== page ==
The World's Greatest
November 5, 2004 - by
Robert E. Stevens, GENESIS II
Second Beginning) E-Mail: firstname.lastname@example.org
I have just finished
reading a book
by Lou Pritchett, Stop
Paddling & Start Rocking the Boat. Lou
is a former Vice President of Sales for Procter & Gamble.
only had a few of years to work with Lou. We both retired early and at
the same time. I highly recommend this book to anyone in corporate
and/or sales. Lou was the most innovative person I had met in my 39
While Lou had many great
at P&G, His greatest involved taking a $400 million customer and
partnership where within a few years that customer became an annual $6
dollar customer. Think about it, P&G was approximately a $35
sales company at that time and this one company accounted for 15% of
Very early Lou recognized the potential of Wal*Mart. Sam Walton and Lou
personal relationship that led to the partnership of the two companies.
both companies are reaping the benefits of the vision, efforts, and
of these two individuals.
From my perspective
the increase in
business was not the major achievement. Consider the task facing Lou.
working with a retailer in Bentonville, Arkansas. No P&G executive
called on anyone at Wal*Mart. Lou was the first to make any contact
Only P&G sales people had called on Wal*Mart and as anyone in
P&G sales people were (to put it mildly) hated. As the deal was
about to be
closed, there was a meeting scheduled in Bentonville. I have been
told that Mr. Smale, P&G CEO had to be dragged kicking and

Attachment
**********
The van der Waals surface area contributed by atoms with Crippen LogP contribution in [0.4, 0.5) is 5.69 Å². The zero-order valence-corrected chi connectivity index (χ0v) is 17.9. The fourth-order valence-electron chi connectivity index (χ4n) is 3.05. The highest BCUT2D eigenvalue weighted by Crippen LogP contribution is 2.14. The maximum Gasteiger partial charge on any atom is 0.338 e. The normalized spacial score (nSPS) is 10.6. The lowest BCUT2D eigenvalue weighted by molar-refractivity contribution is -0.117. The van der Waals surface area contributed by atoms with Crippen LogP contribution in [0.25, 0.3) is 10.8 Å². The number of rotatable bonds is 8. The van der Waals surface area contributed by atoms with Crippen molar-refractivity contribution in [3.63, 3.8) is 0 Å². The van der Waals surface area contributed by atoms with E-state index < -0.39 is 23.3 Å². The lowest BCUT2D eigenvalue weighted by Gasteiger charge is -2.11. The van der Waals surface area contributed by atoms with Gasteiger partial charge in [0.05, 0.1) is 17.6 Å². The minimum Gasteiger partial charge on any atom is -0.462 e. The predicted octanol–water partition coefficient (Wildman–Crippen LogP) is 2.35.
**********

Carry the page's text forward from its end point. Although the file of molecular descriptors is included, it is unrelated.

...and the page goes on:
screaming to the
meeting. The real achievement was getting these two companies of
different cultures and personalities to come together to form a
was a clash of style, beliefs and cultures. No wonder Sam Walton called
Pritchett the "World's Greatest Salesman."
was just one of Mr.
Pritchett's many achievements, but the greatest. Lou was and still is a
visionary, innovator, and a person who understands human nature. But
is not without a price. You will not find it in his book but his fight
achieve change in a large bureaucracy with so many small empires took a
terrible toll on his health. One morning, his wife found him
unconscious in the
bathroom. He had lost four pints of blood from a bleeding ulcer. Lou
hospitalized and missed three months of work. Sixteen months later Lou
He said that "boat rockers, mavericks, change agents, and plain old
employees who try to tell management what they don't want to hear are
welcome within the corporate bosom."
His book is loaded with
but it can be hazardous to your health. Lou sent me an autographed copy
book with some very fine words about our work written on the first
Another P&Ger who left at about the same time as Lou and I was Mr.
Herbold. He took the COO position at MicroSoft. Bob has written a book
be released titled, The Fiefdom Syndrom.
I look forward to his view
of management cultures.
book reminds me of Wayne Calloway's advice. (Wayne is the former CEO of
Wayne stated, "If it ain't broke, fix it anyway. The test of management
the nerve to change." It's called staying ahead of competition.
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